The Gospel passion narratives

All the four historical canonical gospel stories have passion narratives with different perspectives within the four accounts.  These gospel stories are a mix of history, facts, and interpretations that represents the true experience of the early Christian followers of Jesus, the primitive Christian community.  The gospels contain history remembered, but this history includes an interpretation.  In a certain sense, this is prophecy historicized.  For the followers of Christ, the Jesus story is a true story that represents something that happened in our world.

 

The king asks Daniel to interpret this dream (Dan 4:18-4:18)

“‘This is the dream

That I,

King Nebuchadnezzar,

Saw.

Now you!

O Belteshazzar!

Declare the interpretation!

All the wise men

Of my kingdom

Are unable

To tell me

The interpretation.

However,

You are able!

You are endowed

With a spirit

Of the holy gods!’”

King Nebuchadnezzar had described his dream to Daniel. Now, he wanted Belteshazzar, Daniel, to given him an interpretation. All the wise men of his kingdom of Babylon were not able to give him an interpretation. However, Daniel, or Belteshazzar, was an able man endowed with the spirit of the holy gods. Daniel had some sort of divine power to interpret dreams, as was seen earlier in this work.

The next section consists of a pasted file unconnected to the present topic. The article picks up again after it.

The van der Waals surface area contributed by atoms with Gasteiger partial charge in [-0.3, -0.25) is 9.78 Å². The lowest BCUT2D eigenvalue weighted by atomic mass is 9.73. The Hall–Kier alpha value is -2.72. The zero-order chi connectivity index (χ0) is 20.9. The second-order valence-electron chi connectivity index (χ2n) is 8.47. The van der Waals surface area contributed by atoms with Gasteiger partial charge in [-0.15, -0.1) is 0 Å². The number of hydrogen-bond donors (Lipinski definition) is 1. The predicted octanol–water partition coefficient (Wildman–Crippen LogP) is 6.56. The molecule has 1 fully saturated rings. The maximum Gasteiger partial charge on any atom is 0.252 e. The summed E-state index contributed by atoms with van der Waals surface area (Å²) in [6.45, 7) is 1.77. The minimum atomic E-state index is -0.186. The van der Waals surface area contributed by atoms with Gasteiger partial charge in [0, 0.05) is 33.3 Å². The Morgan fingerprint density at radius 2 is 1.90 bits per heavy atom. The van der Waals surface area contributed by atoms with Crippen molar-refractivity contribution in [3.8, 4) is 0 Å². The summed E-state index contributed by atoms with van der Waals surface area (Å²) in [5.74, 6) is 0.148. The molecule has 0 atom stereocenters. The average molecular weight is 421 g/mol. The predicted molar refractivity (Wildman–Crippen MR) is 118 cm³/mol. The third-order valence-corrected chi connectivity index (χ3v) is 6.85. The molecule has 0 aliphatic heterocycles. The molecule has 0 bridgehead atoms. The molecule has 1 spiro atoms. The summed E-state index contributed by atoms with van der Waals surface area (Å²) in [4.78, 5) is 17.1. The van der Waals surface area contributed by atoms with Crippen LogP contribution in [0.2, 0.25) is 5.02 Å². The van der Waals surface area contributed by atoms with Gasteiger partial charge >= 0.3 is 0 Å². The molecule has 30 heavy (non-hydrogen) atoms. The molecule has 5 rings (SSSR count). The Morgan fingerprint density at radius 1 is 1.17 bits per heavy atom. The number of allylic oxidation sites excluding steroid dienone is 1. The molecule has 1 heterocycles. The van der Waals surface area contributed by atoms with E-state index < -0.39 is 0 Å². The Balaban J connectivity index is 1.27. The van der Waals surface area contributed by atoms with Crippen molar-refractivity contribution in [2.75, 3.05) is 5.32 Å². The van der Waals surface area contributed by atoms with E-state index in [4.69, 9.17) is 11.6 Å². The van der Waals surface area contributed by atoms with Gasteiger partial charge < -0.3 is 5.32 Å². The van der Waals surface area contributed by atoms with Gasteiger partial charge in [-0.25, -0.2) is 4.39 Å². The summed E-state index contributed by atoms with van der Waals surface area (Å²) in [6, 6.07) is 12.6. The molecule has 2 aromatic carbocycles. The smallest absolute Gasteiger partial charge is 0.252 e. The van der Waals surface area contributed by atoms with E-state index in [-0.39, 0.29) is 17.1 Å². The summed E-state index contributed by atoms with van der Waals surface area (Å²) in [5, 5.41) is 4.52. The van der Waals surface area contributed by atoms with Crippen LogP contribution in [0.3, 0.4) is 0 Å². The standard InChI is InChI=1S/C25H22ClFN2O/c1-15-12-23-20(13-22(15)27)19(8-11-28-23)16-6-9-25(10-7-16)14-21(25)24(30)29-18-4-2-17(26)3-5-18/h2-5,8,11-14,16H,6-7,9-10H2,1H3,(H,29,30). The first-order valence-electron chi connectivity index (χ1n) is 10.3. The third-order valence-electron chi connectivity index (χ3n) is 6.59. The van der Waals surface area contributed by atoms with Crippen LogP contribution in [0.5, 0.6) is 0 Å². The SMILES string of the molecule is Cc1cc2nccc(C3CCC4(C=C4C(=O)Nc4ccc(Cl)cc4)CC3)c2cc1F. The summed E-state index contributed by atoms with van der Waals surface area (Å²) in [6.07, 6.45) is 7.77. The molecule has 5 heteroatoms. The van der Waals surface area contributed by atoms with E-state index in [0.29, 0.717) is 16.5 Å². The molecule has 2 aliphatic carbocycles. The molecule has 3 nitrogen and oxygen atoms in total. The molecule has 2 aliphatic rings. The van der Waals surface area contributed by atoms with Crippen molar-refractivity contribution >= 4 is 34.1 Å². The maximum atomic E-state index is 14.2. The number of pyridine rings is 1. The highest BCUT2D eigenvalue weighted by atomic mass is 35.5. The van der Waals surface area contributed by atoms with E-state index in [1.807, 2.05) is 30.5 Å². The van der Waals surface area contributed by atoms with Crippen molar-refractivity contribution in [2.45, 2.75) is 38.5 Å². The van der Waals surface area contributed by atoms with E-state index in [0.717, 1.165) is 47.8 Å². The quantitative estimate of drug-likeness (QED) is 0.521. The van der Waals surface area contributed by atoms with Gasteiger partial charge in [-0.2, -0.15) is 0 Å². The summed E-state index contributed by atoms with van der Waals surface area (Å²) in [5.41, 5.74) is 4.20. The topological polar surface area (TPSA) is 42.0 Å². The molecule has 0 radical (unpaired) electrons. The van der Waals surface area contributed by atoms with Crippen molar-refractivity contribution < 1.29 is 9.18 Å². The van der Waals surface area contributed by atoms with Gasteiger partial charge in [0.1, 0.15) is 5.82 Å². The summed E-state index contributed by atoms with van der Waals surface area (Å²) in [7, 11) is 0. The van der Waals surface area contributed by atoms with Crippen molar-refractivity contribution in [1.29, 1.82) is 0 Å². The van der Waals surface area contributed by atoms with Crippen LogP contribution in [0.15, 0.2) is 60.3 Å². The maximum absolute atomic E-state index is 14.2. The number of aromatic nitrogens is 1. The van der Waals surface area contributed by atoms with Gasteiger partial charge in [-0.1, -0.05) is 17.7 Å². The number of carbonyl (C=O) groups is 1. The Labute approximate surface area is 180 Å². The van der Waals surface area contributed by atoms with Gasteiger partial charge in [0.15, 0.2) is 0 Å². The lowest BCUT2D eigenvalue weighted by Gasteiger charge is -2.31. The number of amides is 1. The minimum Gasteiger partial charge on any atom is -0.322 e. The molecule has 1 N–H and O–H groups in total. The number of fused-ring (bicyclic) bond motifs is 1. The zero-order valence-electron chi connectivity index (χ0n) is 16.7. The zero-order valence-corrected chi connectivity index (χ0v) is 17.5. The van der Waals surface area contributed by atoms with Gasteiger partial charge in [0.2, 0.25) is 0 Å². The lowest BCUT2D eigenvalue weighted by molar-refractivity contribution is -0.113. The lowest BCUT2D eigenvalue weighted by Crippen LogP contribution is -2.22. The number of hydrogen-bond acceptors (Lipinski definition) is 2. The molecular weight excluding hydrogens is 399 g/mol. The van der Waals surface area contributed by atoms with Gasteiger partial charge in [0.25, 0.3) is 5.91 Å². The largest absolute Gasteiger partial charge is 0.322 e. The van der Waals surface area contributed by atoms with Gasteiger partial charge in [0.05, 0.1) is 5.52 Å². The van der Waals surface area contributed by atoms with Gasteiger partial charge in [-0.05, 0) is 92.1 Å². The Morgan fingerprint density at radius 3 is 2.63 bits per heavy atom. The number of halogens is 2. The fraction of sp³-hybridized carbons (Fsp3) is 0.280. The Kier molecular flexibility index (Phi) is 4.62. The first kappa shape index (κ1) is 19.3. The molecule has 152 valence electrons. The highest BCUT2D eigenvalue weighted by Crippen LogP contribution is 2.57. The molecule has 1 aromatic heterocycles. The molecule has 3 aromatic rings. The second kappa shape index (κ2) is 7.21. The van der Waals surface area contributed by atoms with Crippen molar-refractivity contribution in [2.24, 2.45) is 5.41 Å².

The king called all his wise men (Dan 4:6-4:7)

“Therefore,

I made a decree

That all the wise men

Of Babylon

Should be brought

Before me.

Thus,

They might tell me

The interpretation

Of the dream.

Then the magicians,

The enchanters,

The Chaldeans,

The diviners,

Came in.

I told them

The dream.

But they could not

Tell me

Its interpretation.”

Continuing with the first-person singular, the king called all the wise men of Babylon. He wanted them all to come to him to give him an interpretation of his dream. Thus, he called for the Babylonian magicians, the enchanters, the Chaldeans, and the diviners. However, none of them could give him an interpretation of his dream. He, at least, told them the dream this time.

Daniel went to Arioch (Dan 2:24-2:24)

“Therefore,

Daniel went to Arioch.

The king

Had appointed him

To destroy

The wise men

Of Babylon.

Daniel said to him.

‘Do not destroy

The wise men

Of Babylon.

Bring me in

Before the king.

I will give

The king

The interpretation.’”

Daniel then went to Arioch, the man in charge of the execution of the Babylonian wise men. He told Arioch not to destroy these wise men. He wanted Arioch to bring him to the king, so that he could give the king an interpretation of his dream.

The response of Daniel (Dan 2:14-2:16)

“Then Daniel responded

With prudence,

As well as discretion,

To Arioch,

The king’s chief executor.

Arioch had gone out

To execute

The wise men

Of Babylon.

Daniel asked Arioch,

The royal official.

‘Why is the decree

Of the king

So severe?’

Then Arioch explained

The matter

To Daniel.

Thus,

Daniel went in

To see the king.

He requested

That the king

Give him time.

He would tell the king

The interpretation.”

Daniel was less confrontational, since he was prudent and discrete. He met the king’s chief executor, Arioch, the royal official in charge of the execution of these wise men. Daniel wanted to know what was going on. Why was the king so severe to these wise men of Babylon? After Arioch explained the situation to Daniel, Daniel decided to go to see the king himself. He told the king that he needed more time, but that he would provide an interpretation for the king’s dream.